All multivariate and statistical analyses were performed using SPSS 15.0.
The material from Liang Bua described in this paper is currently kept in Naturalis, Leiden, but will be stored in the Pasat Arkeologi Nasional Indonesia, Jakarta.
Given the large variation in size, it is clear that two species of Papagomys are present in the Liang Bua material. There is a certain amount of overlap, particularly in length of the m1 (Fig. 2). This is in itself not very surprising, since the length is more influenced by wear than the width. Therefore it seems peculiar that the overlap in the m3 is larger in the width than in the length. This may well be a result of the more slanting plates in P. armandvillei, which results consistently in a longer last molar in this species.
Plotting the data for MZB 12716 in the various diagrams (Figs. 2, 3, 4, 5, 6, 7) shows that in the lower molars, even allowing for a margin of error because of the estimation, the various elements fall within the range of Papagomys armandvillei. The width given by Suyanto and Watts (2002) for the upper molars has been indicated in Figs. 5, 6, 7 as a line, which lies well above the maximum width for P. theodorverhoeveni, and again within the range of P. armandvillei.
Apart from the metrical overlap, it is also clear that most of the diagnostic characteristics noted by Musser (1981) show, in fact, a certain degree of variation. Actually, this was already clear, since the holotype of P. armandvillei does possess an anterolabial cusp on the m2 (Fig. 1), one of the characters deemed diagnostic for P. theodorverhoeveni.
The range of variation in the Liang Bua material (Table 2) indicates that all four morphological characters examined are actually variable within both species. The best differential character is the presence of the posterolabial cusplet, which is present in 90% of P. theodorverhoeveni, but in only 7% of P. armandvillei. We found an anterolabial cusp in 73% of our P. theodorverhoeveni material, but in only 27% of our P. armandvillei material. The anterolabial cusplet is present in about half of P. theodorverhoeveni examined and in 11% of P. armandvillei. The presence or absence of an anterocentral cusp is evidently the least distinctive character. This cusp is present in only 10% of our P. armandvillei material, but also in only 21% percent of our P. theodorverhoeveni material. The absence of all cusps seems to be quite strongly related to wear. For example, the anterolabial cusp was present in all our P. theodorverhoeveni material in wear stage 1, but in only 33% of the molars in our wear stage 3.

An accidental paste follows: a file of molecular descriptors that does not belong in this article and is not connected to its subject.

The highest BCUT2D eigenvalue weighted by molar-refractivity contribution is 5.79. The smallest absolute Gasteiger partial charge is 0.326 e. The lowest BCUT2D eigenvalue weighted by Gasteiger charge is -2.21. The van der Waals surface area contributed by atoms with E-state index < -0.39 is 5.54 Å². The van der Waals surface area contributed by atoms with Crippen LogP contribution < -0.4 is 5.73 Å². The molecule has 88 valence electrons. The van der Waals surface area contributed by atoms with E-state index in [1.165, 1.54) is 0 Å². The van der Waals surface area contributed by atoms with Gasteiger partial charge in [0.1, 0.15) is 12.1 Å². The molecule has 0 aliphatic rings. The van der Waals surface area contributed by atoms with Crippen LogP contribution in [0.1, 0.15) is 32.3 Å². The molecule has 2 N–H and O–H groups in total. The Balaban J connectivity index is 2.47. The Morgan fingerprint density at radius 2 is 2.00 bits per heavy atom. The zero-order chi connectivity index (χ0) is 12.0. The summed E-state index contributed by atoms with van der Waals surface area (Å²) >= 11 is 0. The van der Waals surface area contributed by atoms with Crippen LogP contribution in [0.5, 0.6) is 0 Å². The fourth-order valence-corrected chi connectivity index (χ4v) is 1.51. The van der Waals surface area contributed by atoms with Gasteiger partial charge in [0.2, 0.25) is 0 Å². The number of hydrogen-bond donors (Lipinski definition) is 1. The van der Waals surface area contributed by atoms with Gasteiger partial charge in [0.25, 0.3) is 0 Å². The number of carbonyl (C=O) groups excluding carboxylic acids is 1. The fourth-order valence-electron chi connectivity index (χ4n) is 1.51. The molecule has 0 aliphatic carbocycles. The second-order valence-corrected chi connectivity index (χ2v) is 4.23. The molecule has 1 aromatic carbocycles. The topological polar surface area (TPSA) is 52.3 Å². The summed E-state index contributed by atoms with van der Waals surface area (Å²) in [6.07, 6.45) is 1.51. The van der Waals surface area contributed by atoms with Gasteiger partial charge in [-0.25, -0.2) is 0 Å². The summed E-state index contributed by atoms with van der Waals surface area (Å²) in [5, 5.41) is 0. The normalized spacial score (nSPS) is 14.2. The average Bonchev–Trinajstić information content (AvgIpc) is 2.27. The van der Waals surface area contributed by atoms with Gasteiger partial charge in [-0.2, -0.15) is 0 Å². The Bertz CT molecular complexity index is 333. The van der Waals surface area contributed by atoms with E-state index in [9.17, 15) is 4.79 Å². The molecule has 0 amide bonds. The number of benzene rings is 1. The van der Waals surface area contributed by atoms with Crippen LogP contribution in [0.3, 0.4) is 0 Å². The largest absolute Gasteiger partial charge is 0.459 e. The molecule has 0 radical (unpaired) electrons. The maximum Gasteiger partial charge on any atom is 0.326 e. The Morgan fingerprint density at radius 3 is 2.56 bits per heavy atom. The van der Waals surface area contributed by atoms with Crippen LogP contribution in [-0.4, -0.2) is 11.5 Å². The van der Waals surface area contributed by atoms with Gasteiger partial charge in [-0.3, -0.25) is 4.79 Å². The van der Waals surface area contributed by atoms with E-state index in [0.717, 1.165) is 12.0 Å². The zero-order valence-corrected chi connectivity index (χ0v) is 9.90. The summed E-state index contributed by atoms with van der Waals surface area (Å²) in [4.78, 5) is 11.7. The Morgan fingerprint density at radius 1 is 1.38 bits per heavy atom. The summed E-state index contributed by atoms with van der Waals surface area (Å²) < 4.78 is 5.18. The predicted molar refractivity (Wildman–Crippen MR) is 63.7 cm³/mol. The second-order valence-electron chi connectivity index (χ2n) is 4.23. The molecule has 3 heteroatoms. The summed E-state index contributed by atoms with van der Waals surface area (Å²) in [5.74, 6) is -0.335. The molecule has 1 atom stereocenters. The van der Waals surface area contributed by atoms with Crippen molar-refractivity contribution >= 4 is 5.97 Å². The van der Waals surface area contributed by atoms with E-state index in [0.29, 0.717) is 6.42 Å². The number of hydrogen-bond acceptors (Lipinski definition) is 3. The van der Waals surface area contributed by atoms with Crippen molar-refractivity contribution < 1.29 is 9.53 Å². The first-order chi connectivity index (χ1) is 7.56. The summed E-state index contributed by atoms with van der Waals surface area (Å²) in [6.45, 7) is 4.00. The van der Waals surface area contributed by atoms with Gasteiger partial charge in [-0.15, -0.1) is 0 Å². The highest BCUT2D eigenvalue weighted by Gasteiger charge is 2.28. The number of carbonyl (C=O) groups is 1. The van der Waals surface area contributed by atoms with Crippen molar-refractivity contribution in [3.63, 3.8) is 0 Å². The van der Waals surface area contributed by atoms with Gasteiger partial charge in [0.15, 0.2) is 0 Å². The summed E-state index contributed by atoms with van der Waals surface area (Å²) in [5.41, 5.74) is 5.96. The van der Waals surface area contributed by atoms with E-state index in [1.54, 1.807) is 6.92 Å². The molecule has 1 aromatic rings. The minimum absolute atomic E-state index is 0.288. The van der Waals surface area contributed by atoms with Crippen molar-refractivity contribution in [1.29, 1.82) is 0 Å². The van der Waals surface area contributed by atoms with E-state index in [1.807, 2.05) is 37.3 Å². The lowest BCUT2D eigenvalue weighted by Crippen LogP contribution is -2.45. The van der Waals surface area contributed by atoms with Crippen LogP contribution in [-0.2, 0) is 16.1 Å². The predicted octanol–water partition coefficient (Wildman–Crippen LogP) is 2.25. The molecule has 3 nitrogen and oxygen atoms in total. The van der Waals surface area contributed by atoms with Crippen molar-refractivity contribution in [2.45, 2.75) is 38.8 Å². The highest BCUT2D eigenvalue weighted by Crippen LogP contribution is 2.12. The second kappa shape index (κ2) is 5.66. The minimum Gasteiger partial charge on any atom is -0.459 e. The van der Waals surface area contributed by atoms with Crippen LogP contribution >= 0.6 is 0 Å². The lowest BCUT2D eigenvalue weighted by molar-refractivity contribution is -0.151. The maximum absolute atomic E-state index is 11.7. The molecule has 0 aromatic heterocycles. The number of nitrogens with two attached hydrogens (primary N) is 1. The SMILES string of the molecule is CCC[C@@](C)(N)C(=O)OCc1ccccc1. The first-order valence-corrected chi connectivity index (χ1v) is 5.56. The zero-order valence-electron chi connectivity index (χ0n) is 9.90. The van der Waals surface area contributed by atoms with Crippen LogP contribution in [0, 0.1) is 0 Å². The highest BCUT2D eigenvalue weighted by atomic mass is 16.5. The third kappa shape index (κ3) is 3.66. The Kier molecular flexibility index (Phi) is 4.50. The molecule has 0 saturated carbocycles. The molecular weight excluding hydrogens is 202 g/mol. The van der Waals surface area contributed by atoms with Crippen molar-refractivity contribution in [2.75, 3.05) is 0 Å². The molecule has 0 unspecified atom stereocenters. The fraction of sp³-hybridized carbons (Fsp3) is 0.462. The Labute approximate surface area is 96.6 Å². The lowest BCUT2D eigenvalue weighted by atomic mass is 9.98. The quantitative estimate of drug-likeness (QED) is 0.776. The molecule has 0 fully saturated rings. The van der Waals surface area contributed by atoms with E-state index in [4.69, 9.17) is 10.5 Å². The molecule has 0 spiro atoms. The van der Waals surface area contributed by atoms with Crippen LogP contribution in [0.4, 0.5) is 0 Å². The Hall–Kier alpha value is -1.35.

There is a strong difference in size between the two species of Papagomys (Figs. 2, 3, 4, 5, 6, 7). There is substantial overlap only for m1. Nevertheless, Student’s T-test performed separately on the lengths and widths of all the elements show a significant difference in size at a 99 % confidence level. The size difference is also apparent from a cluster analysis (average linkage, squared Euclidean distance) performed on the lengths and widths of molars from Papagomys mandibles from Liang Bua that preserve the entire molar row. To these we have added data of the holotypes of both species and of MZB 12716. The dendrogram (Fig. 8) shows that P. theodorverhoeveni and P. armandvillei are divided neatly into to clearly separated clusters. MZB 12716 clearly clusters with the armandvillei specimens, albeit as a bit of an outlier, which may be due to the way the measurements were estimated.
However surprising Suyanto and Watts’ (2002) conclusion was that a species known from fossils only was still living, it was certainly not unlikely. Another rat that had been described from fossils by Musser has in fact been recently recognised in the Recent fauna. Musser (1981) had described Floresomys naso on the basis of Holocene dentaries and lower teeth from Liang Toge. As the genus name was preoccupied, he proposed the replacement name Paulamys (Musser et al., 1986). A living specimen of a murid at least closely related to P. naso was collected in 1989 (Kitchener et al., 1991).
Nevertheless, we do not agree with Suyanto and Watts (2002), that specimen MZB 12716 represents P. theodorverhoeveni. MZB 12716 is a young animal - on the basis of the photograph (o.c., fig. 1) we would place it in wear stage 1 - and therefore, most diagnostic characteristics of P. theodorverhoeveni should be easily visible. MZB 12716 does have an anterocentral cusp on m1, as does 10% of our P. armandvillei material and 21% of our P. theodorverhoeveni material. According to Suyanto and Watts (2002), an anterolabial and posterolabial cusplet are also present on m1. However, we cannot recognize the presence of either cusplet from the photograph they provide, and in our experience the posterolabial cusplet is almost invariably clearly present in young P. theodorverhoeveni (it is present in 95% of our wear stage 1 P. theodorverhoeveni material). MZB 12716 does not have an anterolabial cusp on m2 either. This cusp is present in all our wear stage 1 P. theodorverhoeveni material. According to Suyanto and Watts (2002), MZB 12716 is somewhat smaller than another Papagomys found in the MZB collection. However, the molar breadth measurements they provide fall well within the range of variation in our P. armandvillei material, and well above even the largest specimens of P. theodorverhoeveni. In conclusion, all evidence suggests that MZB 12716 is not an example of P. theodorverhoeveni, but of P. armandvillei. K.M. Helgen, who has seen the specimen, kindly informed us that he had come to the same conclusion (Helgen, pers. comm. 2007). Therefore, P. theodorverhoeveni should still be considered an extinct species.
We are most grateful to the directorate of the Pasat Arkeologi Nasional Indonesia for the opportunity to study the Liang Bua material. This material was excavated by an Indonesian/ Australian team as part of the program “Astride the Wallace Line: 1.5 million years of human evolution, dispersal, culture and environmental change in Indonesia.” under the direction of Mike Morwood. Together with Gert van der Bergh he enticed the study of the Liang Bua micromammal assemblage. Eelco Kruideniers made the photographs in Fig. 1. Israel Garcia Paredes assisted with the statistical analyses, and commented on our manuscript. The help of all these colleagues is gratefully acknowledged.
Received: 26 July 2007
Accepted: 11 January 2008